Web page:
2016-12-01 / Front Page

Red Kettle Nation: Volunteers Needed

By Betsy Sherman Walker


Red Kettles are in Newport at the two Stop & Shops, Walmart, A Market, and Charlie's Cupcakes, and in Middletown at Stop & Shop and Shaw's. 
(NTW File Photo) Red Kettles are in Newport at the two Stop & Shops, Walmart, A Market, and Charlie's Cupcakes, and in Middletown at Stop & Shop and Shaw's. (NTW File Photo) One would have to be living under a rock in Newport at Christmastime not to be aware of the Salvation Army’s red kettles. While the Christmas season is seen by many as a celebration of bounty, or a sharing of that bounty, these red buckets are an everyday reminder that for too many on Aquidneck Island, food and holiday cheer remain scarce.

But for Lt. James Bang, chief pastor at the Salvation Army Church and Community Center in Newport, perhaps the most perplexing scarcity is of a valuable commodity that he could not have foreseen.

The Salvation Army is running low on volunteers.

“Traditionally the bell ringers have been volunteers,” Bang explained, “but the number is going down. We are losing them.” This year, the Salvation Army continues to rely on both paid and volunteer ringers to fill up the red kettles, but the number of those who ring for Rhode Island minimum wage is increasing.

The ratio of paid ringers to volunteers, Bang said, is nine to one. And that is one thing he would like to change. His goal: “I would like to adjust it to five to five in three years.”

On the day we met up with Bang, he was a man in a hurry – a busy executive director with mouths to feed, volunteers to organize, and kettles to fill. He had just returned from a trip to Providence and the Rhode Island Food Bank. “These days,” he said at one point, “I drive all day.” It quickly became evident that he is a multi-tasker, a multi-planner, and a man able to keep many goals up in the air at the same time.

He was clearly pleased to have the opportunity to stop briefly and talk about the many services of Salvation Army Newport County, about the red kettles, and volunteerism in particular. In this sea change, Bang sees a trend which, for a committed philanthropist, is problematic.

“My concern is about the volunteers,” he said. “I believe bell ringing is one of the symbols of American volunteerism. I want to revitalize it by [working with] Newport residents who can share with me the value of volunteerism.”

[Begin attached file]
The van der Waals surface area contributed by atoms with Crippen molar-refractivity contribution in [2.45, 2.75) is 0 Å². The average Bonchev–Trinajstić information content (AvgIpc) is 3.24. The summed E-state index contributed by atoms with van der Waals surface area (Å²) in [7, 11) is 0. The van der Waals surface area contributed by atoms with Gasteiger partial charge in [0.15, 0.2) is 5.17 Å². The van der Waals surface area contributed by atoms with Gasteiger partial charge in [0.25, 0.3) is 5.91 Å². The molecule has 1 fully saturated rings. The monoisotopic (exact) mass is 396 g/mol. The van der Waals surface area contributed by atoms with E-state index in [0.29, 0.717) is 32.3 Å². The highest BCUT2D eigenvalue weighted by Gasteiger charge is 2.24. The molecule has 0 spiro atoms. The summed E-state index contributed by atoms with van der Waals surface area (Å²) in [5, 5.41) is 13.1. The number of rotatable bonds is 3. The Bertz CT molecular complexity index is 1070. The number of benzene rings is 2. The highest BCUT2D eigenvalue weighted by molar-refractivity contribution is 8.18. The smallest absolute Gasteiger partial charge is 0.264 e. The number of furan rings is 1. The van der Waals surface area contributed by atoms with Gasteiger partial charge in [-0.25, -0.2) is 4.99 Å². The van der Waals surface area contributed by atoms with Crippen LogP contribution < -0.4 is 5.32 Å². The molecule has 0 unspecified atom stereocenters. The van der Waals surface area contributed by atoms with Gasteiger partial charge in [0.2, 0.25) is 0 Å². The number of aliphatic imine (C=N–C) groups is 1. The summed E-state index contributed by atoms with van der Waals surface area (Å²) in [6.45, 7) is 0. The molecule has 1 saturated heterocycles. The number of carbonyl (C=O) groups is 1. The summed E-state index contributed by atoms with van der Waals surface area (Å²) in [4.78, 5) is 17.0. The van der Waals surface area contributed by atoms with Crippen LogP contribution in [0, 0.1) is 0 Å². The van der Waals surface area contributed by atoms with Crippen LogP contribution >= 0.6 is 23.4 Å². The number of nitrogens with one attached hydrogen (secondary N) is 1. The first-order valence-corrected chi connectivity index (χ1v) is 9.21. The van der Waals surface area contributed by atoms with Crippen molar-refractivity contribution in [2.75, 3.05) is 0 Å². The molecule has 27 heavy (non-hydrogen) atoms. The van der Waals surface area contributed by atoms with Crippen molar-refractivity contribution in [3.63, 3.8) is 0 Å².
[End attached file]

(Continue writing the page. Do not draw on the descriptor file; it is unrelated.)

When Christmas rolls around, Bang is in charge of a small army, paid or otherwise, whose job it is to man the kettles. Specifically, the magic number is 300. That is what he says he needs to keep the bell ringers on task and running smoothly, with every kettle manned throughout the day in two-hour shifts. He is quick to add that everyone works hard. “The workers we hire are highly committed to seeing that the Red Kettle program is very successful.”

After the ringers-for-hire are paid, Bang says, the Christmas kettle drive clears about $30,000, 90 percent of which stays in Newport. In 2016, Salvation Army Newport County has served 5,105 people at its food pantry, fed 2,723 at its soup kitchen, and welcomed 15,654 to its bread table (day-old goods donated by local supermarkets). It handed out 53 clothing vouchers, had 504 in its Kids Club, and 18 at its summer camp. Last month, Salvation Army Newport handed out 215 Thanksgiving baskets (feeding 700 people) and currently has 180 families signed up for the Christmas toy and food drive. The bulk of the toys are supplied by a partnership with Walmart, which a number of years ago established a toy collection program at its stores nationwide.

Bang’s wife, Jina, is his “equal partner in all of this.” They work side by side and both hold the rank of lieutenant. The Bangs, who are Korean-born and American-educated, met at the Salvation Army College Seminary. When they were pondering Newport as a place to live and work, they were drawn to the City by the Sea based on what they had researched. But not only for its beauty.

“I thought it was a town of equality,” Bang said.

Two years later, Bang still sees Newport through that lens. In addition to his “5:5” goal of increasing the number of volunteer bell ringers, he has a vision of tapping into what he sees as Newport’s potential. For him, it can – and should – be about more than the money. “That is just a part of the purpose of the Red Kettle campaign,” he said. “It’s more about sharing the joy of the holiday season with smiles and kind words from our bell ringers, either paid or non-paid.”

And that is a wealth he would like to see shared. “I would like to meet more Newport County residents who are willing to share the holiday spirit with others as volunteer bell ringers,” he said, adding that he would “invite them to join my effort to revitalize volunteerism of the Red Kettle."

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